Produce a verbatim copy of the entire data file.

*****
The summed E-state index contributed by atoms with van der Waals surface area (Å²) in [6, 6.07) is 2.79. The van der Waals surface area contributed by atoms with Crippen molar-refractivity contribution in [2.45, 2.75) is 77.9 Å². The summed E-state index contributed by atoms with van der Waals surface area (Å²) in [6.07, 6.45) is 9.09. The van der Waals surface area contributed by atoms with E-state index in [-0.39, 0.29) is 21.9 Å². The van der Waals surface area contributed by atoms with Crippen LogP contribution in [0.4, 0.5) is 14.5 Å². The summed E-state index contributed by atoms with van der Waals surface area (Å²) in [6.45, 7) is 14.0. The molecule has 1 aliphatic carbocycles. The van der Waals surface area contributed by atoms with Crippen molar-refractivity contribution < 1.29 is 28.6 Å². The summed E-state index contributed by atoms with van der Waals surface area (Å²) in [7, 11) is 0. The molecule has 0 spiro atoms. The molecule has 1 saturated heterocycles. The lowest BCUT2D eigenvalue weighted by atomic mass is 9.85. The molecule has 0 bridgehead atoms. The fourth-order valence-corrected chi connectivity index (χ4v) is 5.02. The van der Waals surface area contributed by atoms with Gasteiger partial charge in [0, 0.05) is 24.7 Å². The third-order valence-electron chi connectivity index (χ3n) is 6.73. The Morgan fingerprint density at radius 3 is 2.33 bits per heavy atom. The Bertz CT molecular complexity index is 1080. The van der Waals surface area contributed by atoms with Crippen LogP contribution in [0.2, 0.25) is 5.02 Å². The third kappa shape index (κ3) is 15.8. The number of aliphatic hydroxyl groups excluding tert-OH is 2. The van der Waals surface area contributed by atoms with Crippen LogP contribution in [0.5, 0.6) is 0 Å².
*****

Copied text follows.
The summed E-state index contributed by atoms with van der Waals surface area (Å²) in [6, 6.07) is 2.79. The van der Waals surface area contributed by atoms with Crippen molar-refractivity contribution in [2.45, 2.75) is 77.9 Å². The summed E-state index contributed by atoms with van der Waals surface area (Å²) in [6.07, 6.45) is 9.09. The van der Waals surface area contributed by atoms with E-state index in [-0.39, 0.29) is 21.9 Å². The van der Waals surface area contributed by atoms with Crippen LogP contribution in [0.4, 0.5) is 14.5 Å². The summed E-state index contributed by atoms with van der Waals surface area (Å²) in [6.45, 7) is 14.0. The molecule has 1 aliphatic carbocycles. The van der Waals surface area contributed by atoms with Crippen molar-refractivity contribution < 1.29 is 28.6 Å². The summed E-state index contributed by atoms with van der Waals surface area (Å²) in [7, 11) is 0. The molecule has 0 spiro atoms. The molecule has 1 saturated heterocycles. The lowest BCUT2D eigenvalue weighted by atomic mass is 9.85. The molecule has 0 bridgehead atoms. The fourth-order valence-corrected chi connectivity index (χ4v) is 5.02. The van der Waals surface area contributed by atoms with Gasteiger partial charge in [0, 0.05) is 24.7 Å². The third-order valence-electron chi connectivity index (χ3n) is 6.73. The Morgan fingerprint density at radius 3 is 2.33 bits per heavy atom. The Bertz CT molecular complexity index is 1080. The van der Waals surface area contributed by atoms with Crippen LogP contribution in [0.2, 0.25) is 5.02 Å². The third kappa shape index (κ3) is 15.8. The number of aliphatic hydroxyl groups excluding tert-OH is 2. The van der Waals surface area contributed by atoms with Crippen LogP contribution in [0.5, 0.6) is 0 Å².